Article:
Limited evidence for effectiveness of electromechanical and robot-assisted arm training after stroke

Clinical question: 
How effective is electromechanical and robot-assisted arm training for improving activities of daily living after stroke?
Bottom line: 
Patients who receive electromechanical and robot-assisted arm training after stroke are not more likely to improve their activities of daily living, but arm motor function and strength of the paretic arm may improve. It is, therefore, not clear if such devices should be applied in routine rehabilitation, or when and how often they should be used.
Caveat: 
These results must be interpreted with caution because there were variations between the trials in the duration, amount of training and type of treatment, and in patient characteristics.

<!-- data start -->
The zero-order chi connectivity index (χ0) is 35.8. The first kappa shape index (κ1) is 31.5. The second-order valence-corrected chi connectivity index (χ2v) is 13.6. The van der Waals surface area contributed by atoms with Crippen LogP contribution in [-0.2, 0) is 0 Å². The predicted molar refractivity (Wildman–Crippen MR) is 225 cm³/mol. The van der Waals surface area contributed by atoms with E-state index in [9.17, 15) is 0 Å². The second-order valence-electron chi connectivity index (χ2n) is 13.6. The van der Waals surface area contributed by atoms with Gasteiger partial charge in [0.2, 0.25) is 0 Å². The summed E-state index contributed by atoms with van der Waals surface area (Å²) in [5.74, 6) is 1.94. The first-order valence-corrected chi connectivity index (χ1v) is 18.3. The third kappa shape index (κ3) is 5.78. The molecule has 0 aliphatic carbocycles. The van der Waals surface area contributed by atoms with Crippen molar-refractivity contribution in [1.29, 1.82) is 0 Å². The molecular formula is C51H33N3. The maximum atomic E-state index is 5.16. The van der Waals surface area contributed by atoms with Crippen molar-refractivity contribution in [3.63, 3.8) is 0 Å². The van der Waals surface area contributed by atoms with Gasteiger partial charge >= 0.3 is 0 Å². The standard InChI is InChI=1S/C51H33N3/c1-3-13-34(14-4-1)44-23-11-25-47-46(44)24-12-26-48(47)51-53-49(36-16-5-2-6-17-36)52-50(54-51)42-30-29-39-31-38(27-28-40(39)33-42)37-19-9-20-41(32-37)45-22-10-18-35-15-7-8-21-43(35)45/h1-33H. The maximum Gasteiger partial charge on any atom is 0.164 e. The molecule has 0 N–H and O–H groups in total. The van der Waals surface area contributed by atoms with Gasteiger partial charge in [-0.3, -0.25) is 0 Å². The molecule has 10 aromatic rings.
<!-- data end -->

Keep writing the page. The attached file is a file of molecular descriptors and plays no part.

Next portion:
Context: 
The role of electromechanical and robot-assisted training for improving arm function after stroke is unclear. More than two-thirds of all patients after stroke have difficulties with reduced arm function. Electromechanical and robot-assisted arm training uses specialised machines to assist rehabilitation in practice.
Review CD#: 
CD006876
PEARLS No: 
143
Date: 
March, 2009
Authored by: 
Brian R McAvoy